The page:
At the age of five, Eric was sent as a day-boy to a convent school in Henley-on-Thames, which Marjorie also attended. It was a Roman Catholic convent run by French Ursuline nuns, who had been exiled from France after religious education was banned in 1903.[15] His mother wanted him to have a public school education, but his family could not afford the fees, and he needed to earn a scholarship. Ida Blair's brother Charles Limouzin recommended St Cyprian's School, Eastbourne, East Sussex.[8] Limouzin, who was a proficient golfer, knew of the school and its headmaster through the Royal Eastbourne Golf Club, where he won several competitions in 1903 and 1904.[16] The headmaster undertook to help Blair to win the scholarship, and made a private financial arrangement that allowed Blair's parents to pay only half the normal fees. In September 1911 Eric arrived at St Cyprian's. He boarded at the school for the next five years, returning home only for school holidays. He knew nothing of the reduced fees although he "soon recognised that he was from a poorer home".[17] Blair hated the school[18] and many years later wrote an essay "Such, Such Were the Joys", published posthumously, based on his time there. At St. Cyprian's, Blair first met Cyril Connolly, who became a noted writer and, as the editor of Horizon, published many of Orwell's essays.

As part of school work, Blair wrote two poems that were published in the Henley and South Oxfordshire Standard.[19][20] He came second to Connolly in the Harrow History Prize, had his work praised by the school's external examiner, and earned scholarships to Wellington and Eton Colleges. But an Eton scholarship did not guarantee a place, and none was immediately available for Blair. He chose to stay at St Cyprian's until December 1916, in case a place at Eton became available.[8]

Burma and afterwards

After finishing his studies at Eton, having no prospect of gaining a university scholarship, and his family's means being insufficient to pay his tuition, Eric joined the Indian Imperial Police in Burma. He resigned and returned to England in 1927 having grown to hate imperialism, as shown by his novel Burmese Days, published in 1934, and by such essays as "A Hanging", and "Shooting an Elephant." He lived for several years in poverty, sometimes homeless, sometimes doing itinerant work, as he recalled in Down and Out in Paris and London, his first major work. He eventually found work as a schoolteacher, but ill health forced him to give this up to work part-time as an assistant in a second-hand bookshop in Hampstead, an experience later partially recounted in the novel Keep the Aspidistra Flying.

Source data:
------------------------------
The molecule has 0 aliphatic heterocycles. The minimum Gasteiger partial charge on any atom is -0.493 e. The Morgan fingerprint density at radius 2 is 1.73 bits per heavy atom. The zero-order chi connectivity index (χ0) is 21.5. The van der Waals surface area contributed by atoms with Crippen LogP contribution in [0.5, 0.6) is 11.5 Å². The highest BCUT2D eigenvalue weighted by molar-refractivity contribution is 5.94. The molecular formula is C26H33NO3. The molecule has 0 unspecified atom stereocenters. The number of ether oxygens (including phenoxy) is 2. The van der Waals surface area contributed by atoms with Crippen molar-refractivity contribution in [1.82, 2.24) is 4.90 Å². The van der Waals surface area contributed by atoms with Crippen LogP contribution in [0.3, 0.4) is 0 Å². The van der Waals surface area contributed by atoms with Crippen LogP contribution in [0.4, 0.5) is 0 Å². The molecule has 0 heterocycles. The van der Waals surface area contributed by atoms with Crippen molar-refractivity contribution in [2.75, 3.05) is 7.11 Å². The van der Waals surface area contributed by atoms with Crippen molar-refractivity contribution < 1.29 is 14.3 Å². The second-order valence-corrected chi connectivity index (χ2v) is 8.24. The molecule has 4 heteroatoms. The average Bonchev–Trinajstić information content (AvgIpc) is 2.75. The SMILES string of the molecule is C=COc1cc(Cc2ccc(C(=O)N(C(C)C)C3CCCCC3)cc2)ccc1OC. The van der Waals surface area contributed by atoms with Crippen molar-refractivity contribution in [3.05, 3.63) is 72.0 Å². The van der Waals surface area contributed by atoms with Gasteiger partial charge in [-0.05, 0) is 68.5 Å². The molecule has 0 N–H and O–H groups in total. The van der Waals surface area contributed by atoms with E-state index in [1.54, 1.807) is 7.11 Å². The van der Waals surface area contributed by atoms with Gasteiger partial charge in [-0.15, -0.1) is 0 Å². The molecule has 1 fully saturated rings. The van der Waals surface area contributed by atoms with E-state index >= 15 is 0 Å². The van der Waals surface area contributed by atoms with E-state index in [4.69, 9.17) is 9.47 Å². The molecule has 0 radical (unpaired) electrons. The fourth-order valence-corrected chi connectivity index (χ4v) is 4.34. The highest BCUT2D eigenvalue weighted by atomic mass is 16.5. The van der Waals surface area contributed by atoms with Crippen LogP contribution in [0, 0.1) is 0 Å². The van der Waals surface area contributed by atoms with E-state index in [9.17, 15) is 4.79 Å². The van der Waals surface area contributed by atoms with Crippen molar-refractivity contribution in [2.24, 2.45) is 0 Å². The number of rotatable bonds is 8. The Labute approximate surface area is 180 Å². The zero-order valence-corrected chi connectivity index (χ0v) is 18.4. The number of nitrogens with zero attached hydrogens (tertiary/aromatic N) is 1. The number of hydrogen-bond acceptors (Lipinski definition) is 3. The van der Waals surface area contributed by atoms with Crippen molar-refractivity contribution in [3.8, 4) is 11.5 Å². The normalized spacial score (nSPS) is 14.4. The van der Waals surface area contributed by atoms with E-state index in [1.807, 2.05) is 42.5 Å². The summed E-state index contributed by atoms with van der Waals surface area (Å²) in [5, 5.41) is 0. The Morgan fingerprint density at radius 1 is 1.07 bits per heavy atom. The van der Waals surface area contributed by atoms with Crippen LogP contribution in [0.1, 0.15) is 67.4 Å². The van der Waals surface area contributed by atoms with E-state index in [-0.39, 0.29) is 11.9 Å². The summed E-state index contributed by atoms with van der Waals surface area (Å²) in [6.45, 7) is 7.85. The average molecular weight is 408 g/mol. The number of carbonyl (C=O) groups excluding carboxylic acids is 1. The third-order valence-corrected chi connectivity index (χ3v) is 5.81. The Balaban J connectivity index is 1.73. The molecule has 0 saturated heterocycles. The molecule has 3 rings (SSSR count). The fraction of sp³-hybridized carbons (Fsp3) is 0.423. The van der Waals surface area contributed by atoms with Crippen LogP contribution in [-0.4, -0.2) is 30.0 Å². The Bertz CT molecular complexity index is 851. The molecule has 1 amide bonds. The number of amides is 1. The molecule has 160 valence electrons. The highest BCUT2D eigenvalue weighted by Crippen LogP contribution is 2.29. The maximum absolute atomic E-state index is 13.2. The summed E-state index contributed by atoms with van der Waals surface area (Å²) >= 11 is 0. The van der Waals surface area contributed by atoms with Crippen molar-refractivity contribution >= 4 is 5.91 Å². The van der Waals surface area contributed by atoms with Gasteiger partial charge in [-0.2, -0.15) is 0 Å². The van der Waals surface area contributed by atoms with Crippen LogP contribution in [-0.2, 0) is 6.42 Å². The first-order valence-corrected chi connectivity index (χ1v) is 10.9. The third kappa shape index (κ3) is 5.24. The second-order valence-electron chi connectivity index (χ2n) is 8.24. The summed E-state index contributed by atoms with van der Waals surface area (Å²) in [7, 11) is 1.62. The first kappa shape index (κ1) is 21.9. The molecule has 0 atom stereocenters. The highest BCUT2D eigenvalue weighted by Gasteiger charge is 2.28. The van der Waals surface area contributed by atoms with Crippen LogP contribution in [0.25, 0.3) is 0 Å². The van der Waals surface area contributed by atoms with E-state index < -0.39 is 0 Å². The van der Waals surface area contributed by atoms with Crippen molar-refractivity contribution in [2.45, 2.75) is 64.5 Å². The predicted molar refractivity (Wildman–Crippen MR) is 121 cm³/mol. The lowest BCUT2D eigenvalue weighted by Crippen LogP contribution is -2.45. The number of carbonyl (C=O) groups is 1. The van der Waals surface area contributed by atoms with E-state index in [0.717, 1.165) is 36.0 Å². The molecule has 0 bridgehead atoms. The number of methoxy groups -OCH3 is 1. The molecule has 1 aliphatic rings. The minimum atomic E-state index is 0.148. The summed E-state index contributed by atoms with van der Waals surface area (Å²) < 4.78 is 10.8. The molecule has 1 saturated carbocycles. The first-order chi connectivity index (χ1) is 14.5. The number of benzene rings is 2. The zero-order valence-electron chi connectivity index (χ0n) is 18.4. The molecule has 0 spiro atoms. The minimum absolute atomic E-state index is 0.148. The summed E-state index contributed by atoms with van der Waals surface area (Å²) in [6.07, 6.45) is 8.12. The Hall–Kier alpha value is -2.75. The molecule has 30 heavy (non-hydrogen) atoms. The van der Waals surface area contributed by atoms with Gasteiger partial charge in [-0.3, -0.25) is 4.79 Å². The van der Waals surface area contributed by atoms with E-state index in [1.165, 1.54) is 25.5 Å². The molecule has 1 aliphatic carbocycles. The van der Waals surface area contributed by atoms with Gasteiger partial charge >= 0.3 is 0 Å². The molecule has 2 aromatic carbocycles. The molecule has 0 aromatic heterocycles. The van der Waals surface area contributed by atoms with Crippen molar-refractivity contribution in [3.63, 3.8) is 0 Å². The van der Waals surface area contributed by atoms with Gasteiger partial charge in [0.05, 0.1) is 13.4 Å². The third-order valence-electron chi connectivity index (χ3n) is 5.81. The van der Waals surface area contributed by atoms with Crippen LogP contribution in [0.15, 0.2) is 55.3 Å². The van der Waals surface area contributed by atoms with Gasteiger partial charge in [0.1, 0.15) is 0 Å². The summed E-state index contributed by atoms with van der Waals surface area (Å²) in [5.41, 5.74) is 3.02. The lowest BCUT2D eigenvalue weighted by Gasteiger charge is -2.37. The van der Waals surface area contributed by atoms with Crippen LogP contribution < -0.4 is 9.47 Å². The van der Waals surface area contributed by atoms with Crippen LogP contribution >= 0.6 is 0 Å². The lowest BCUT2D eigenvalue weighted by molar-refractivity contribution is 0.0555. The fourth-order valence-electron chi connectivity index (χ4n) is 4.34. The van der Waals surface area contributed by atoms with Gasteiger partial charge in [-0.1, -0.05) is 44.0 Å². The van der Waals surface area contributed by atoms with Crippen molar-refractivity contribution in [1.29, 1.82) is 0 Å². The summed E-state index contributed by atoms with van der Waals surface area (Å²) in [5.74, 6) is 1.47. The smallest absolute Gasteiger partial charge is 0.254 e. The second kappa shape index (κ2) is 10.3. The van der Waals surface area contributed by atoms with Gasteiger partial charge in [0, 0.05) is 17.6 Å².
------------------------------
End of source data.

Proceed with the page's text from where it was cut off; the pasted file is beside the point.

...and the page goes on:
Eric Blair became George Orwell in 1933, while the author was writing for the New Adelphi, and living in Hayes, Middlesex while working as a schoolmaster. He adopted a pen name in order not to embarrass his parents with Down and Out in Paris and London. He considered such possible pseudonyms as "Kenneth Miles" and "H. Lewis Allways" before settling on a name that stressed his lifelong affection for the English tradition and countryside: George is the patron saint of England (and George V was monarch at the time), while the River Orwell in Suffolk was one of his most beloved English sites. Blair also thought that a last name beginning with the letter "O" would best position his books on bookseller's shelves.

Between 1936 and 1945 Orwell was married to Eileen O'Shaughnessy, with whom he adopted a son, Richard Horatio Blair (b. May of 1944). She died in 1945 during an operation.

Spanish Civil War
In 1936, Orwell went to Spain to fight in the Spanish Civil War as part of the ILP Contingent. This roughly 25-person contingent joined the Workers' Party of Marxist Unification (POUM), which fought alongside the anarcho-syndicalists against Franco's fascist army. The POUM Marxists should not be confused with the right-wing Communists, who worked hard to undermine the leftist POUM. By his own admission, Orwell joined the POUM (as opposed to the Communists) by chance; however, he grew to passionately prefer the POUM position over time. During his military service, Orwell was shot through the neck, and barely survived. In order to recuperate, he spent six months in Morocco. His book Homage to Catalonia describes his experiences in Spain.